Economy Nov 29, 2012
Whenever politicians over-emphasise national interest, their interest is most probably more than national, especially so when it comes to business matters. This holds true for politicians across the globe.
Two present cases in point would be GMR's in Maldives and ArcelorMittal's in France.
In GMR's case, it is clear now that the real reason behind the Mohammed Waheed Hassan government's move is to gain some political mileage in the elections that are due in 2013.
ArcelorMittal's case is more important as here the reason other than national interest is likely to be racial.
According to a report in The Hindu, at a meeting on Tuesday, President Francois Hollande heading the Socialist Party government has repeated the nationalisation threat to Laksmi Mittal, ArcelorMittal's Indian-born chairman.
Hollande "reaffirmed his commitment to ensuring the sustainability of employment on the site".
The site in question is in Florange, where Mittal had idled two blast furnaces last year as economic slowdown crippled the demand for steel.
Two months ago, the steel tycoon decided to shut them down, the result of which would amount to a loss of 629 jobs. Then the government, already drawing flak for a high 10 percent unemployment, did not want the plants to be shut down and asked ArcelorMittal to find buyers.
Buyers were found, but they wanted the whole site, including the profitable parts that Mittal wanted to retain.
Saturday is the deadline by which the government wants the company to thrash out a solution.
Analysts have pointed out that the threat to Mittal is a throw back to the 1960s, when the then French government unleashed a wave of nationalisation of private companies.
One could say the turn of events is natural considering that the French government is run by the Socialist Party.
But a closer look at Mittal's love affair with France is throwing up proof to suspect that it is not only Socialism, but also racism behind the move.
An article in the Business Standard today says Mittal is a household name in France but for all the wrong reasons.
Even after six years of his presence in the country, Mittal has not been able to shed his image of "big-bad mega-rich Indian" who is doing only bad for the economy there.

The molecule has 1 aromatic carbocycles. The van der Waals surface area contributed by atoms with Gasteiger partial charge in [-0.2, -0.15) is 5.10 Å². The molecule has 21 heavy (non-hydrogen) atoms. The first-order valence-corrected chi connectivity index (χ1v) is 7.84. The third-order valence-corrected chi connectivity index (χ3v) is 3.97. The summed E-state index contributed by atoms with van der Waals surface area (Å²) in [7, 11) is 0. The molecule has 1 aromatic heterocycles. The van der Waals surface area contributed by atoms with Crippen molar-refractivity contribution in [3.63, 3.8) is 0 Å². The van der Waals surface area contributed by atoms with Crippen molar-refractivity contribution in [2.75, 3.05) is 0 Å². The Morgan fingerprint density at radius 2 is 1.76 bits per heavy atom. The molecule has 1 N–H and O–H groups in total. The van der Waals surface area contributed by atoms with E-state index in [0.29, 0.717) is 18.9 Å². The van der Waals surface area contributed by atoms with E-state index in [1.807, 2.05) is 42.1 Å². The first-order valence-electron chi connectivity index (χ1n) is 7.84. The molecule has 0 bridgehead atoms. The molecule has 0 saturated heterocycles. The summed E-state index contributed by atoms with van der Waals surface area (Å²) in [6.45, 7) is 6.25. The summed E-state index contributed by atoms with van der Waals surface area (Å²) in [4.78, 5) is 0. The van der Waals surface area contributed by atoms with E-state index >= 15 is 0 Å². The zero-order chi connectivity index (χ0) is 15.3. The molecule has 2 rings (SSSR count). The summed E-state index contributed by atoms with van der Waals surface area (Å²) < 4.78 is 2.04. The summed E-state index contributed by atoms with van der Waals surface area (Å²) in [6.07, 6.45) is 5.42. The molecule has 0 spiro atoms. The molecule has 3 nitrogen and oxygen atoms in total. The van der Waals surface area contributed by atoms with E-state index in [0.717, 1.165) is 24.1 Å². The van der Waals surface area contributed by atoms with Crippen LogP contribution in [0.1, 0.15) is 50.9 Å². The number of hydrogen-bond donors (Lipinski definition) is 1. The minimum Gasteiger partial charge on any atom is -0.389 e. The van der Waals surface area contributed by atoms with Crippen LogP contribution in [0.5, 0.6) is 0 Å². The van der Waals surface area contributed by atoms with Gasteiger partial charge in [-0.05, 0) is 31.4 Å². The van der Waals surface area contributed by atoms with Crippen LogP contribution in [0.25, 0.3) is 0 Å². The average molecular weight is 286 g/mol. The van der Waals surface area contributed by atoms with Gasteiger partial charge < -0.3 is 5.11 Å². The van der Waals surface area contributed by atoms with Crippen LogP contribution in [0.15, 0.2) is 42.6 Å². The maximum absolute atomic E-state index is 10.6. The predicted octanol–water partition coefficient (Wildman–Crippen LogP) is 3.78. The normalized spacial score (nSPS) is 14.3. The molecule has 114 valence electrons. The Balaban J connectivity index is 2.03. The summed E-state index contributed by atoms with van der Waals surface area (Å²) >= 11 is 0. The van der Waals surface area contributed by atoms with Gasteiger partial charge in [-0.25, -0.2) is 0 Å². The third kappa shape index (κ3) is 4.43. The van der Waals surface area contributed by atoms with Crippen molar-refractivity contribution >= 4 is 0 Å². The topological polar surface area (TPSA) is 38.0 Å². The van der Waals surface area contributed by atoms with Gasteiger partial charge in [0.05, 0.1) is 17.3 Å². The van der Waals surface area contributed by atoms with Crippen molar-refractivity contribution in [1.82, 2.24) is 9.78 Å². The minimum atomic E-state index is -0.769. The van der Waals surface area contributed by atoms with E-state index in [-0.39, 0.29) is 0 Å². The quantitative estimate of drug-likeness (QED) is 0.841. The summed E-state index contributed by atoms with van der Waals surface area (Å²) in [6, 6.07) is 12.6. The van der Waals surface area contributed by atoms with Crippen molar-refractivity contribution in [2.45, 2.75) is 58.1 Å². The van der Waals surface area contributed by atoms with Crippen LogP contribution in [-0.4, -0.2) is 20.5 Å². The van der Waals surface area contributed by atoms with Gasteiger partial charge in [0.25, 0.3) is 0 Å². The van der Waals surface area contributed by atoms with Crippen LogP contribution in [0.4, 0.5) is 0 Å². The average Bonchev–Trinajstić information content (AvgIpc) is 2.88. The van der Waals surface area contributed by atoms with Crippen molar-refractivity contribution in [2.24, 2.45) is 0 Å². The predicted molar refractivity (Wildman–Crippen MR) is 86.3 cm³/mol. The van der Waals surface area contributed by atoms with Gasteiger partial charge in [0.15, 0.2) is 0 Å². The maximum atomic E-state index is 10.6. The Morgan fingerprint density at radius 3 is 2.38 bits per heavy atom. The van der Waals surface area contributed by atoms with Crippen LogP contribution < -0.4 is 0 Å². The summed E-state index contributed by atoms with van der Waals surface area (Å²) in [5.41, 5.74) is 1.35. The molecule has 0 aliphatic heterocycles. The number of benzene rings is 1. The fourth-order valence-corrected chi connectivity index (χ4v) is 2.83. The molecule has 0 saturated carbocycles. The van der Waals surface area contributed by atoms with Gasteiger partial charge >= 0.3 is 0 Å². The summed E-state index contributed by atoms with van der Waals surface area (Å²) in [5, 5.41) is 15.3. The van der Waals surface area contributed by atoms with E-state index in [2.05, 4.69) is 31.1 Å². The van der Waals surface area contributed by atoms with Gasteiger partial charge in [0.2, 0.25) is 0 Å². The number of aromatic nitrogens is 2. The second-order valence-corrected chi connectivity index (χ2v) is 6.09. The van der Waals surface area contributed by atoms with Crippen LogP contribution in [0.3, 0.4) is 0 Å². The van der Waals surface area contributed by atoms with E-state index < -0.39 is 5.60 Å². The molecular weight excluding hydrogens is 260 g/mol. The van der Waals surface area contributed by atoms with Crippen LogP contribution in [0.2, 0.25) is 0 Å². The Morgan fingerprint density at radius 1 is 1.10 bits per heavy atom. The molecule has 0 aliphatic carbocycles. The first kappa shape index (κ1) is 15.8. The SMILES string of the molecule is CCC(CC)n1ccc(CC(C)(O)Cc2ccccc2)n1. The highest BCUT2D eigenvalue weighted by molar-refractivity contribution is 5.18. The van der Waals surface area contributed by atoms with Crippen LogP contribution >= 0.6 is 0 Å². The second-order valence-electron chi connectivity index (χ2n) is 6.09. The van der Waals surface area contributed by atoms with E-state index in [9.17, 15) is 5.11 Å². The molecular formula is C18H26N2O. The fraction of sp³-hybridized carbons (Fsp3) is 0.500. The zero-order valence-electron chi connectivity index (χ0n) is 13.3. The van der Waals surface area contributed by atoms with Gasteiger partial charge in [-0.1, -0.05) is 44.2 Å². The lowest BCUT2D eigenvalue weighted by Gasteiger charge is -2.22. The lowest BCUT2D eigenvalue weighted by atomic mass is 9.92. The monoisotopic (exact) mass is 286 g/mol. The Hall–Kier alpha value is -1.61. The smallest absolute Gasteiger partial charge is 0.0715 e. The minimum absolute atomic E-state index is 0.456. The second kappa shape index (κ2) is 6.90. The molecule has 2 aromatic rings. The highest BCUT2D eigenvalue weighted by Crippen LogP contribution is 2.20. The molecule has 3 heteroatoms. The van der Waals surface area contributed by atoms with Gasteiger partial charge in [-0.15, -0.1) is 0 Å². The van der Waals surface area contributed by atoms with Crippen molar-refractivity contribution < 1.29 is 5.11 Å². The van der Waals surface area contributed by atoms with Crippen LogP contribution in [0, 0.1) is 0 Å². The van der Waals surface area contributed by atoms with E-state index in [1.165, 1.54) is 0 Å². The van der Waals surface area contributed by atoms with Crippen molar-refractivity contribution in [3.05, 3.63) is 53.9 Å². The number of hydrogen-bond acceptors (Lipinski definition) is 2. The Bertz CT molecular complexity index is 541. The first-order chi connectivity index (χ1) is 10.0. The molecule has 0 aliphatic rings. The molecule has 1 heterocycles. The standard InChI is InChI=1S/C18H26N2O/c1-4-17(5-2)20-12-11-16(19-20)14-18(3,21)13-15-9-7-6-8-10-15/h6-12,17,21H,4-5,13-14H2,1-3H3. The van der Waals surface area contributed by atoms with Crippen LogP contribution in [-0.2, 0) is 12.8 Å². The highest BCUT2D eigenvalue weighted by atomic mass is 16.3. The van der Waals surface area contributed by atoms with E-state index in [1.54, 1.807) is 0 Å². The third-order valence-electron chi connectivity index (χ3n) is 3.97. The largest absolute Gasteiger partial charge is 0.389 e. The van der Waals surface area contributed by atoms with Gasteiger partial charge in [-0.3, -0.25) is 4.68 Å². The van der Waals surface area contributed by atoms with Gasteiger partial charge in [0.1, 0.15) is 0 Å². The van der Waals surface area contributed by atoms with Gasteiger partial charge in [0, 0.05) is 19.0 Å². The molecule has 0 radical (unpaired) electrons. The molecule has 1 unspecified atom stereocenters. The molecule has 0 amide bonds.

The problem lies not only with Mittal perhaps, because, according to the report, there are sections of the French media which still calls ArcelorMittal "the Indian company".
There is a thin thread of racism that connects this to French Industry Minister Arnaud Montebourg's recent tirades against Mittal.
According to the BS article, Mittal has been made scapegoat for the deeper economic troubles that France is facing, because job cuts have become rampant in an economy that is slowing down.
ArcelorMittal is not the first to cut jobs in France. Peugeot has announced 8,000 job cuts in France, Sanofi 900 and Carrefour 500-600.
Interestingly, Montebourg's reported reaction to Sanofi job cut rumours was just the opposite.
According to this report, he was quoted as saying in the French media that the company has every right to restructure.
In Mittal's case, the employees' union is cashing in on the government's stance. It helps when the government is led by the Socialist Party.
The unions call Mittal a "predator" and looks up to Montebourg as the man who will save them from Mittal's "claws", the BS report says.
Whatever the government and unions' stance is, there is a lot at stake for Mittal.
His steel empire has been hit by a decline in demand for steel due to the financial crisis and the subsequent economic slowdown.
ArcelorMittal has received setbacks from 2009 and it has severely curtailed production in Europe and America. It has plans for more cutbacks, according to The Hindu report.
"Europe is home to nearly 1,00,000 of the company's 2,60,000 employees. So the possibility of good news in France is difficult to envisage," the report said.
ArcelorMittal, with its head office in Luxembourg, is listed on 120 indices, including the French CAC 40, according to the BS report. Around 53 percent of its steel is produced in Europe.
With the deadline inching closer, Mittal will have to do a hard bargain with Socialism. Racism is likely to be a long haul.
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